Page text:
The Supreme Court recently clarified the Rule 12(b)(6)/12(c) standard in two cases: Ashcroft v. Iqbal, 129 S. Ct. 1937 (2009), and Bell Atlantic Corp. v. Twombly, 550 U.S. 544 (2007). The decisions in those cases abrogated the rule established in Conley v. Gibson, 355 U.S. 41, 45-46 (1957), that "a complaint should not be dismissed for failure to state a claim unless it appears beyond doubt that the plaintiff can prove no set of facts in support of his claim, which would entitle him to relief." In contrast, Bell Atlantic, 550 U.S. at 545, held that "[f]actual allegations must be enough to raise a right to relief above the speculative level." Thus, the assertions in the complaint must be enough to "state a claim to relief that is plausible on its face," id. at 570, meaning that the facts alleged "allow the court to draw the reasonable inference that the defendant is liable for the conduct alleged." Iqbal, 129 S. Ct. at 1949; see also, Phillips v. County of Allegheny, 515 F.3d 224, 234-35 (3d Cir. 2008) (In order to survive a motion to dismiss, the factual allegations in a complaint must "raise a reasonable expectation that discovery will reveal evidence of the necessary element," thereby justifying the advancement of "the case beyond the pleadings to the next stage of litigation.").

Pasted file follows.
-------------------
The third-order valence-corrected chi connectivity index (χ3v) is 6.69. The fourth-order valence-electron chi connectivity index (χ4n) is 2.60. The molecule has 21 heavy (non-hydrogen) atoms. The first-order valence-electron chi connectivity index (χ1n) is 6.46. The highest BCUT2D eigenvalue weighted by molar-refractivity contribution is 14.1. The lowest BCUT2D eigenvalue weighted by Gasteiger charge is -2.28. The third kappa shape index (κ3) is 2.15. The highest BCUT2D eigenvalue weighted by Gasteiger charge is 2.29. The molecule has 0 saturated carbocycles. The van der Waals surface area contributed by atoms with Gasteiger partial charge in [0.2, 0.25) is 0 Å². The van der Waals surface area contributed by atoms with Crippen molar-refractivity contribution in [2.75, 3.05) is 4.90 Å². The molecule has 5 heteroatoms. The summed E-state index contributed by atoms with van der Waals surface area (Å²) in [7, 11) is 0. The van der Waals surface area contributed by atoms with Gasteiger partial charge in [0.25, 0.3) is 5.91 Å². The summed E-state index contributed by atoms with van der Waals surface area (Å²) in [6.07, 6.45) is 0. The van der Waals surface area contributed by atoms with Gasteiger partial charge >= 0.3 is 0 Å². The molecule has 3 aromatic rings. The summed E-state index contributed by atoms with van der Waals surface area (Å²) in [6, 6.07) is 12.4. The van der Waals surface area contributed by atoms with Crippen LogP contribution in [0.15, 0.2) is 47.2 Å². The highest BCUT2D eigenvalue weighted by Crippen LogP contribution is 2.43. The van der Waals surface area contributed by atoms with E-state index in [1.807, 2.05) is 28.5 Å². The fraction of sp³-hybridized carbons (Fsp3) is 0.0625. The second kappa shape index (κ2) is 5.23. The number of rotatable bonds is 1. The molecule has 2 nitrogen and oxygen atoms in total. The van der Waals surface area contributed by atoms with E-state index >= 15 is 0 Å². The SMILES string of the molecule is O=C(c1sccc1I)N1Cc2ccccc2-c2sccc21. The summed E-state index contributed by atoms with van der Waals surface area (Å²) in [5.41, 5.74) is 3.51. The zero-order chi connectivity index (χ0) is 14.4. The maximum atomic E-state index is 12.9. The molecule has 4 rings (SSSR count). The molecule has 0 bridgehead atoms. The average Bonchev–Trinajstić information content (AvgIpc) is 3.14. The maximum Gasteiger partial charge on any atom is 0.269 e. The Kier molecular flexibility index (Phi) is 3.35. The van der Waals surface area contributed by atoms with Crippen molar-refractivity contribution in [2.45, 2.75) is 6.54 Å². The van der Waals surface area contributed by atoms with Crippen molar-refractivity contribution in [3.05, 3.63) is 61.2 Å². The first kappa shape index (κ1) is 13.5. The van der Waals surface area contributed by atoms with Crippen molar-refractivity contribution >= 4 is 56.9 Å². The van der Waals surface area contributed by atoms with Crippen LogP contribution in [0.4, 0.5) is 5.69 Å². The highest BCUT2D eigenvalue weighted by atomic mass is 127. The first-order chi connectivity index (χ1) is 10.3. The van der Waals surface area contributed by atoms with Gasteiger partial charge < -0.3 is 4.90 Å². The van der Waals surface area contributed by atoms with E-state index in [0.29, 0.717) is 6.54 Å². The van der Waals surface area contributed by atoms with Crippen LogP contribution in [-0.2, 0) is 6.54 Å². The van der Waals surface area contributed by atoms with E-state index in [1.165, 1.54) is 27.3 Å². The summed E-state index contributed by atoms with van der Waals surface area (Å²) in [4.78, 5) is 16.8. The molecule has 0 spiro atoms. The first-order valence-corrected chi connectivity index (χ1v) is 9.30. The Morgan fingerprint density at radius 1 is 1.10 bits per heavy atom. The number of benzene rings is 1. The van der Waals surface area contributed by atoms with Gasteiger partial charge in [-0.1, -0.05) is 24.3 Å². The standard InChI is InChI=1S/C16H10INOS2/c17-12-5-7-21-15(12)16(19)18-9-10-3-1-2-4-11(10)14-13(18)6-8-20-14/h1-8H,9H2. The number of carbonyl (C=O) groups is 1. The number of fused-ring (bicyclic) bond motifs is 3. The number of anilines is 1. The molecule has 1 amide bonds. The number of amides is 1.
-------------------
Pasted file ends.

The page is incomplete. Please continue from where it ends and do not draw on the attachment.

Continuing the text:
When assessing the sufficiency of a complaint, the Court must distinguish factual contentions -- which allege behavior on the part of the defendant that, if true, would satisfy one or more elements of the claim asserted -- from "[t]hreadbare recitals of the elements of a cause of action, supported by mere conclusory statements." Iqbal, 129 S. Ct. at 1949. Although for the purposes of a motion to dismiss the Court must assume the veracity of the facts asserted in the complaint, it is "not bound to accept as true a legal conclusion couched as a factual allegation." Id. at 1950. Thus, "a court considering a motion to dismiss can choose to begin by identifying pleadings that, because they are no more than conclusions, are not entitled to the assumption of truth." Id.
When a claim is dismissed pursuant to Federal Rule of Civil Procedure 12(b)(6) or 12(c), leave to amend and reassert that claim is ordinarily granted. In re Burlington Coat Factory Litig., 114 F.3d 1410, 1434 (3d Cir. 1997). A claim may be dismissed with prejudice, however, if amending the complaint would be futile. Id. "Futile," as used in this context, means that the complaint could not be amended to state a legally-cognizable claim. Id. (citing Glassman v. Computervision Corp., 90 F.3d 617, 623 (1st Cir. 1996)).